Educational textbooks provider, Pearson, are planning on discarding physical textbooks in favour of technology.
Students will now only be able to rent physical textbooks which will be updated far less frequently than the new e-textbooks that can be bought.
The move comes after Pearson CEO, John Fallon, stated: “Over half our annual revenues come from digital sales, so we’ve decided a little bit like in other industries like newspapers or music or in broadcast, that it is time to flick the switch in how we primarily make and create our products.”
Pearson have been struggling to make money from physical textbooks after students are opting to rent second-hand textbooks to save money.
The firm will only update 100 of its 1,500 titles next year. Having digital books over physical books means that readers will be able to view videos and other people’s comments as it will be online. It will allow them to update the content more frequently.
“There will still be textbooks in use for many years to come but I think they will become a progressively smaller part of the learning experience,” Mr Fallon said.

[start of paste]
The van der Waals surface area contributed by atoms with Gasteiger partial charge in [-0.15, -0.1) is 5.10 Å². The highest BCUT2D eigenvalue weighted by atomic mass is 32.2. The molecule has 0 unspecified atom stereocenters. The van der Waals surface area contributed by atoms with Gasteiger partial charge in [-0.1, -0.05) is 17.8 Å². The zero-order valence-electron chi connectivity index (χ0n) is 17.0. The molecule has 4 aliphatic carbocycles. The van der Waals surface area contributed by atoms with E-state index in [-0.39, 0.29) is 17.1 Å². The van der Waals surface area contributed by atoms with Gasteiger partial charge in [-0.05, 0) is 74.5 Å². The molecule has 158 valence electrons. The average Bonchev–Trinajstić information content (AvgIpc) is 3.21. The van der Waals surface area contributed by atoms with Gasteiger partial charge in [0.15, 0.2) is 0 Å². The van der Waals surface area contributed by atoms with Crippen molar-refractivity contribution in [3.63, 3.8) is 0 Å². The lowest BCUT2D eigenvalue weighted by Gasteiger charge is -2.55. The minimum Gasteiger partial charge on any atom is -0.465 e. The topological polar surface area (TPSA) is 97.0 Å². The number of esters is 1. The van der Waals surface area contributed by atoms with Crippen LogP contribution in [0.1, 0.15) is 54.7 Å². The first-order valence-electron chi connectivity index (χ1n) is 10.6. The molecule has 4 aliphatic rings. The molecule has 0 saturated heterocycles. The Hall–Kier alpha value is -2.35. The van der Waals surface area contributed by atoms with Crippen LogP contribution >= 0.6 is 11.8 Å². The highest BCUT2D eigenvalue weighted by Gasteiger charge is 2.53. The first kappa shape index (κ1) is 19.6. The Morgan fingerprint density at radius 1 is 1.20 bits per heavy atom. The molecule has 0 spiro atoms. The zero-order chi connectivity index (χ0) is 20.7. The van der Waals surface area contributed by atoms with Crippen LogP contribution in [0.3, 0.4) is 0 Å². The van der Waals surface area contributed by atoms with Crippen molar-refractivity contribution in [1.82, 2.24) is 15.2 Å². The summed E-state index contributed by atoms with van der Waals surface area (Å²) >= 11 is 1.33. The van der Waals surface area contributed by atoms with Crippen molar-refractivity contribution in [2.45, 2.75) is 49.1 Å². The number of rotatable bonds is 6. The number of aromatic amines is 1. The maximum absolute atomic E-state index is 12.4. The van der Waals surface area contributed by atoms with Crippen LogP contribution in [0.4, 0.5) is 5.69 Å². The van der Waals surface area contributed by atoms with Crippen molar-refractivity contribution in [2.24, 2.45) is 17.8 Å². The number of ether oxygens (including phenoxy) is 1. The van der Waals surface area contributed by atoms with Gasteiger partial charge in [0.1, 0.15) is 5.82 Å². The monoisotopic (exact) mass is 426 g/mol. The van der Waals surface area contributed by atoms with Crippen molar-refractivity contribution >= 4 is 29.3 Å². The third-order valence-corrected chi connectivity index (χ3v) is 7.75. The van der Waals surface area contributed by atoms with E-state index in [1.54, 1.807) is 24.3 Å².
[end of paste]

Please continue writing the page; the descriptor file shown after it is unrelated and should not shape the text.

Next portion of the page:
It’s also been suggested that people will easily be able to engage with each other about the e-books if it is all digital. Fallon stated: “We learn by engaging and sharing with others, and a digital environment enables you to do that in a much more effective way.”
Although it seems like a good idea that Pearson is turning more technology based, there are fears that a subscription service will detrimentally affect authors like how Spotify affects musicians. Mr Fallon has said that this won’t be the case stating that there would be “a more sustainable income over time”.